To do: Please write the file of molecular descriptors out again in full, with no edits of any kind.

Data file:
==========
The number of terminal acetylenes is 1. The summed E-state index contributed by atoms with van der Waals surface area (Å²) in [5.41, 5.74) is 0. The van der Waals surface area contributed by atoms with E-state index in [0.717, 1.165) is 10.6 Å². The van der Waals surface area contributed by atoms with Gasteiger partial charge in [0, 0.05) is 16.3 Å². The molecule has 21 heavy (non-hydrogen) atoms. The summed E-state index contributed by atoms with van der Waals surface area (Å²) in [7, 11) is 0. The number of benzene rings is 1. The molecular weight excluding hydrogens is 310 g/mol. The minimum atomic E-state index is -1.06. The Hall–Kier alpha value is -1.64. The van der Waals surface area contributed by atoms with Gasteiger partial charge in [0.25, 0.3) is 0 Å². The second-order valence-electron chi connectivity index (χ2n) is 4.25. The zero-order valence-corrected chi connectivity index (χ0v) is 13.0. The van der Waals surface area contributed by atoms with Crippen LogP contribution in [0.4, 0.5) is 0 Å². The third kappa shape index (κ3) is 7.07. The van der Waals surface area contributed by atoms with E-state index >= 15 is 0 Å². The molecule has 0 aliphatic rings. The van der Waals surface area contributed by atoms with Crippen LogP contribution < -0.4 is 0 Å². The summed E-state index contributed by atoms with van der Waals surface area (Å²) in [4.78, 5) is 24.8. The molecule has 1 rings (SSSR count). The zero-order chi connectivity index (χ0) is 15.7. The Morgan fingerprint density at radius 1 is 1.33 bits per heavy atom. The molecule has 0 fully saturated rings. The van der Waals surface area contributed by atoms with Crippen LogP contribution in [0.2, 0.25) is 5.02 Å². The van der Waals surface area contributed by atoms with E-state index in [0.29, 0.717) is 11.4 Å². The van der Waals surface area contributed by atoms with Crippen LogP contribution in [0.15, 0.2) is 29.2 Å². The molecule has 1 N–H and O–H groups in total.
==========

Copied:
The number of terminal acetylenes is 1. The summed E-state index contributed by atoms with van der Waals surface area (Å²) in [5.41, 5.74) is 0. The van der Waals surface area contributed by atoms with E-state index in [0.717, 1.165) is 10.6 Å². The van der Waals surface area contributed by atoms with Gasteiger partial charge in [0, 0.05) is 16.3 Å². The molecule has 21 heavy (non-hydrogen) atoms. The summed E-state index contributed by atoms with van der Waals surface area (Å²) in [7, 11) is 0. The number of benzene rings is 1. The molecular weight excluding hydrogens is 310 g/mol. The minimum atomic E-state index is -1.06. The Hall–Kier alpha value is -1.64. The van der Waals surface area contributed by atoms with Gasteiger partial charge in [0.25, 0.3) is 0 Å². The second-order valence-electron chi connectivity index (χ2n) is 4.25. The zero-order valence-corrected chi connectivity index (χ0v) is 13.0. The van der Waals surface area contributed by atoms with Crippen LogP contribution in [0.4, 0.5) is 0 Å². The third kappa shape index (κ3) is 7.07. The van der Waals surface area contributed by atoms with E-state index >= 15 is 0 Å². The molecule has 0 aliphatic rings. The van der Waals surface area contributed by atoms with Crippen LogP contribution < -0.4 is 0 Å². The summed E-state index contributed by atoms with van der Waals surface area (Å²) in [4.78, 5) is 24.8. The molecule has 1 rings (SSSR count). The zero-order chi connectivity index (χ0) is 15.7. The Morgan fingerprint density at radius 1 is 1.33 bits per heavy atom. The molecule has 0 fully saturated rings. The van der Waals surface area contributed by atoms with Crippen LogP contribution in [0.2, 0.25) is 5.02 Å². The van der Waals surface area contributed by atoms with E-state index in [0.29, 0.717) is 11.4 Å². The van der Waals surface area contributed by atoms with Crippen LogP contribution in [0.15, 0.2) is 29.2 Å². The molecule has 1 N–H and O–H groups in total.